Imagine walking through an art gallery and going up to a piece you've been admiring, readying yourself for the sticker shock -- and the price is $0. Would you take it? Would it cause you to view the piece differently? It's precisely the social context surrounding art and its perceived value that lead to the Free Art Project, an idea from East Bay artist and professor Dickson Schenider.
The project originated when Schenider sought to connect his students with viewers, and brought them to Oakland's Art Murmur to give away art. This exchange led to him to give away his own pieces as a commentary on the intersection of socioeconomic factors of access to art in accordance with privilege and income level.
"I consider this work to be serious commentary on the social/political world of contemporary art," says Schneider. "It is my exploration and critique of status, privilege, and access in a society dominated by monetary concerns. It is also a strange experience for the viewing public -- how do you value something that is free?"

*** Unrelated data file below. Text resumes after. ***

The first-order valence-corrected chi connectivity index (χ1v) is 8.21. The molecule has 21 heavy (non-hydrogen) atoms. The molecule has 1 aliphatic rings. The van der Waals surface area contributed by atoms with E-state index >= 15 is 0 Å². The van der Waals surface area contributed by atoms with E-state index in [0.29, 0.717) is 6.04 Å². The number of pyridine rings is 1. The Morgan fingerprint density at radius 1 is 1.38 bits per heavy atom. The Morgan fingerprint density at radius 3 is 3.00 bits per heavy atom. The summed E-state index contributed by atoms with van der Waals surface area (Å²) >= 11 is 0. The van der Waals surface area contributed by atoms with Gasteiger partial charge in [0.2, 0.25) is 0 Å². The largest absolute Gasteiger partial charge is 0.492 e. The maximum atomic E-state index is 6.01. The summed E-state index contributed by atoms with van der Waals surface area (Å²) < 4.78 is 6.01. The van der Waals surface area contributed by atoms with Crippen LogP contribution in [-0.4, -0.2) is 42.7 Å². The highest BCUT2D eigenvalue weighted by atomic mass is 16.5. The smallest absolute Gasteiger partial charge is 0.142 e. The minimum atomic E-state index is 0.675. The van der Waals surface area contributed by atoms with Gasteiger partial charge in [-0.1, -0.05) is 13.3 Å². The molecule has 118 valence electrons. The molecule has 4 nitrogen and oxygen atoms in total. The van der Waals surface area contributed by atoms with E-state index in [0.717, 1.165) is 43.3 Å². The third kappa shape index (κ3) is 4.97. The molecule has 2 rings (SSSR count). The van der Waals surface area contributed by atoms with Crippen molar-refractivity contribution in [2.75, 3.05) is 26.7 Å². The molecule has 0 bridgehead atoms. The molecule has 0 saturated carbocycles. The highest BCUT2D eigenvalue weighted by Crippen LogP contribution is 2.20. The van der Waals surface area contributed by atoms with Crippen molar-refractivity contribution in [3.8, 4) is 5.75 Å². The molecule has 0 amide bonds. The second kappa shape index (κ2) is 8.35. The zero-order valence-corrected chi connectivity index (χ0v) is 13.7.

Since its inception five years ago, Schenieder has create 2800+ pieces of art that have appeared at the various Free Art Projects; this installation will feature mostly 2D drawings that will range in size from 12-30 inches.
Schenider will unveil "Rhyme nor Reason" at Paolo Mejia Art Gallery on November 3 (1-6 p.m.), and the walls will reflect a changing landscape of art, as pieces are removed by "buyers" until Nov 16.